What makes “Dreams in the Witch House” such a terrifying story to adapt to is the questions it raises about dreaming. Most of the tale comes off as a fever dream as the line between dream and reality becomes blurred and Gilman becomes more terrified by the actions he commits. Believing them to be dreams at first, he is horrified to discover that he is committing these atrocities in real life and tries to stop them. The idea that he believes his travels through space and time were just dreams is frightening because it forces one to question his dreams and memories, as well as what they talk to in dreams.
The story also adds something that’s only been hinted at in the universe so far: alien locations. The Cthulhu Mythos are known for their use of cosmic horror, as much of the horror is drawn from space and extraterrestrial concepts. In the text, Gilman explores otherworldly cities and travels through various structures through portals and alien space-time mechanisms. This aspect is important because it draws a familiar figure in an unknown setting. Subverting “Call of Cthulhu” and “Dunwich Horror” by banishing terrors from Earth opens up the possibility of different entities and travel throughout the universe, but the story helps add something to the Cthulhu Mythos that further the cinematic universe.
Nyarlathotep is the perfect central villain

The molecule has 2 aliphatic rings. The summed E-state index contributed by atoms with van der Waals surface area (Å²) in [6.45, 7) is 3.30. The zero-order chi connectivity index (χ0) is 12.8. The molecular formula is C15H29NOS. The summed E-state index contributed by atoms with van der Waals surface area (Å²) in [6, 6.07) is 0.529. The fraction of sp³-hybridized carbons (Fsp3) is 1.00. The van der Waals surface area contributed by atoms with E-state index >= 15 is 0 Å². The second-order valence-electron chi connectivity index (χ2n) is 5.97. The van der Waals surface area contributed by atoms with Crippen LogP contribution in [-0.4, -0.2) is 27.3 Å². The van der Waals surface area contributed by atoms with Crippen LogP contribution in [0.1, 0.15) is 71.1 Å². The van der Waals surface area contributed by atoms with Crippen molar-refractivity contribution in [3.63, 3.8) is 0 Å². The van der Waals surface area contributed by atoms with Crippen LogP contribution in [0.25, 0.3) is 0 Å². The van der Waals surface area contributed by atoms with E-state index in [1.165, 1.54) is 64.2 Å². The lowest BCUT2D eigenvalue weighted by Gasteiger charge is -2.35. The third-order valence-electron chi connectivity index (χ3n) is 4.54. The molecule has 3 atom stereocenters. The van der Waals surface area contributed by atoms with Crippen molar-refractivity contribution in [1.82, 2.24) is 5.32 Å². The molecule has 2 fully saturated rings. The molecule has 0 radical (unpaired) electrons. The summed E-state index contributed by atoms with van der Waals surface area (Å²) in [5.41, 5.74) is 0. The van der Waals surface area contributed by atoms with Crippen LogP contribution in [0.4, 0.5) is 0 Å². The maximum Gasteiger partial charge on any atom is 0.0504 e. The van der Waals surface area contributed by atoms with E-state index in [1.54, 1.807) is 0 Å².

Although the Cthulhu Mythos was not created with the idea of good versus evil, no entity embodies man’s idea of evil quite like Nyarlathotep. Known as the Messenger of the Outer Gods, Nyarlathotep is among the most powerful and unpredictable beings in Mythos. He is highly intelligent and deceitful, and has over a thousand forms, but unlike other entities in the universe, he has cared for humans and takes pleasure in their suffering. Nyarlathotep’s motives are obscure due to his distrustful ways, but he can hide this through his many guises.
As shown in “The Dreams in the Witch House”, he is powerful enough to manipulate Gilman into signing the Book of Azathoth but does so through the form of “The Black Man”. This image is his most common form among humans, though he has several images that he can cycle through to keep his motives secret. He can move freely through the stories and from person to person, as his reasoning for the chaos remains a mystery. His active place as a deity who takes a personal interest in humans is terrifying and makes the universe all the more compelling. Nyarlathotep’s name pervades the stories in which he does not appear, instantly poisoning every account of the characters surrounding the hero with his influence.
What makes The Dreams in the Witch House work in this regard is that it has a human being exploring a vast universe and a cosmic entity caring for someone. Much of the Cthulhu Mythos’ interactions are episodic, but the idea of an unimaginable being communicating with and manipulating a person is among the most terrifying aspects of the series. With both Nyarlathotep and the vast knowledge that resides in the Mythos, there is no limit to how far the cinematic universe can go.